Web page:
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Dividend delight for Royal Dutch Shell shareholders

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Dividend delight for Royal Dutch Shell shareholders as economic recovery enables oil giant to raise payouts

  • Shell expects to withdraw its ‘milestone’ target to cut net debts to below $65bn
  • The gradual reopening of the world economy is boosting consumer oil demand 
  • Investors will get payouts that are between 20-30% of cash flow from operations

Royal Dutch Shell has announced that investors will receive higher payouts following a recovery in oil and gas prices and a reduction in its debt pile.

It said that thanks to an ‘improved macro-economic outlook’ and ‘strong operational and financial delivery,’ shareholders would be awarded returns that were between 20 and 30 per cent of cash flow from operations.

The oil supermajor added that it expects to report another fall in its huge debt pile and withdraw its ‘milestone’ target to cut net debts to below $65billion, having already slashed its arrears by $4billion to $71.3billion in the first quarter.

Shell promised back in late April that it would reward investors when it hit that target, though it did not state today whether that had been achieved.

Petroleum companies have reported rising confidence in recent months due to the rollout of vaccination programmes allowing countries to gradually open up again, thereby increasing demand for oil.

A barrel of oil is back at more than $78 — its highest price since 2019.

As a result, shares across the industry have recovered substantially since autumn last year. Shell’s are up by around two-thirds, though it ended trading 0.5 per cent down at 1452.4p on Wednesday and remains markedly lower than its pre-Covid levels.

Shell added that production in its upstream and integrated gas operations is forecast to drop and that earnings from upstream oil would see any boost from currency effects offset by higher spending on planned maintenance in the second quarter.

The firm is transitioning away from its traditional role as an oil and gas producer and towards cleaner forms of energy such as wind power, solar, and ‘green hydrogen.’

In the last week, the group received approval to provide offshore wind power to the US state of New Jersey and began operations on Europe’s largest green hydrogen electrolyser in Germany.

Chief executive Ben van Beurden warned on Monday, however, that reducing oil and gas production too quickly would lead the business into a ‘valley of death’ whereby they are unable to generate enough cash.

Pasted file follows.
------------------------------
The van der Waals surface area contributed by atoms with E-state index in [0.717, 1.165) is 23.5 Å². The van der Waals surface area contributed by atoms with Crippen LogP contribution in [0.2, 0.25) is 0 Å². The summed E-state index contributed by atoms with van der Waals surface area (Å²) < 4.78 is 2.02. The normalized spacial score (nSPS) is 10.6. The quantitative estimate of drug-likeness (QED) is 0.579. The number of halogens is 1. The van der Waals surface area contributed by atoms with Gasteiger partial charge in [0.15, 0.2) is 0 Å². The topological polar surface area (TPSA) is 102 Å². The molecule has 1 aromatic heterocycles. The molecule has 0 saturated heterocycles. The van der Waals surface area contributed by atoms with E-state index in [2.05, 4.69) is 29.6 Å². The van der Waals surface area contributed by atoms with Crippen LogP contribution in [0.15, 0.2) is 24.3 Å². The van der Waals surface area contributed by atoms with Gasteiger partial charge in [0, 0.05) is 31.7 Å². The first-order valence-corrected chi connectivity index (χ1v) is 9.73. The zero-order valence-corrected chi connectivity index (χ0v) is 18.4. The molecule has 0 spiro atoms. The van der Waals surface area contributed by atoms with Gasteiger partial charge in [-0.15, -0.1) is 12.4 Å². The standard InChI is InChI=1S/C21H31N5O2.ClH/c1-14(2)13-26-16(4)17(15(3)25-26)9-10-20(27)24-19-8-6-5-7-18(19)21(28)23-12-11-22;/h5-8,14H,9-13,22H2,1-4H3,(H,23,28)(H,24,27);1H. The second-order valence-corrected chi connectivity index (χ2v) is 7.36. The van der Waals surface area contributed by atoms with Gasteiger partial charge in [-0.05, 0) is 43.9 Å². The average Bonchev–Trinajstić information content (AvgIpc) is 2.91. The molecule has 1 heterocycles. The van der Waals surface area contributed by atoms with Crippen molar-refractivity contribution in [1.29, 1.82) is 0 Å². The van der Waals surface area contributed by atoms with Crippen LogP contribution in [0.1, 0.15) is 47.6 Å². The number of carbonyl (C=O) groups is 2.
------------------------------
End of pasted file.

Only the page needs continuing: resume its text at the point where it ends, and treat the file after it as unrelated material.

He told the Outrage & Optimism podcast that the company’s green energy businesses ‘are going to be free cash flow negative for at least a decade’ and that the money needed to invest in them ‘to let them grow up to materiality…is going to far outstrip the cash we will get out of it.’

Van Beurden added: ‘The energy transition is not going to happen at the pace that we need it to happen without strong incumbent players with the scope, the reach and the capabilities of companies like us to make it happen.

‘So, I think it is legitimate to say I will nourish my legacy business as an important foundation piece for funding the rest of my strategy. But I will also be mindful that that business then goes into decline.’

The Dutch-born chief executive was speaking following a court decision in the Hague that ordered Shell to raise its carbon emission reduction targets to 45 per cent below its 2019 levels by the end of the decade.

The judge in the case said the firm’s previous pledge had not been ‘concrete’ enough and ruled that its emissions goals should be brought closer into line with those set out by the Paris Climate Agreement. Shell has vowed to appeal the judgement.

AJ Bell’s investment director Russ Mould said that Shell’s dividend announcement ‘is an interesting coda to the recent court decision in the Hague, which effectively forced Shell to reduce its emissions more quickly than planned.

‘This is likely to require significant investment, and for this reason, Shell is likely to be wary of overstretching itself in terms of dividend commitments.’

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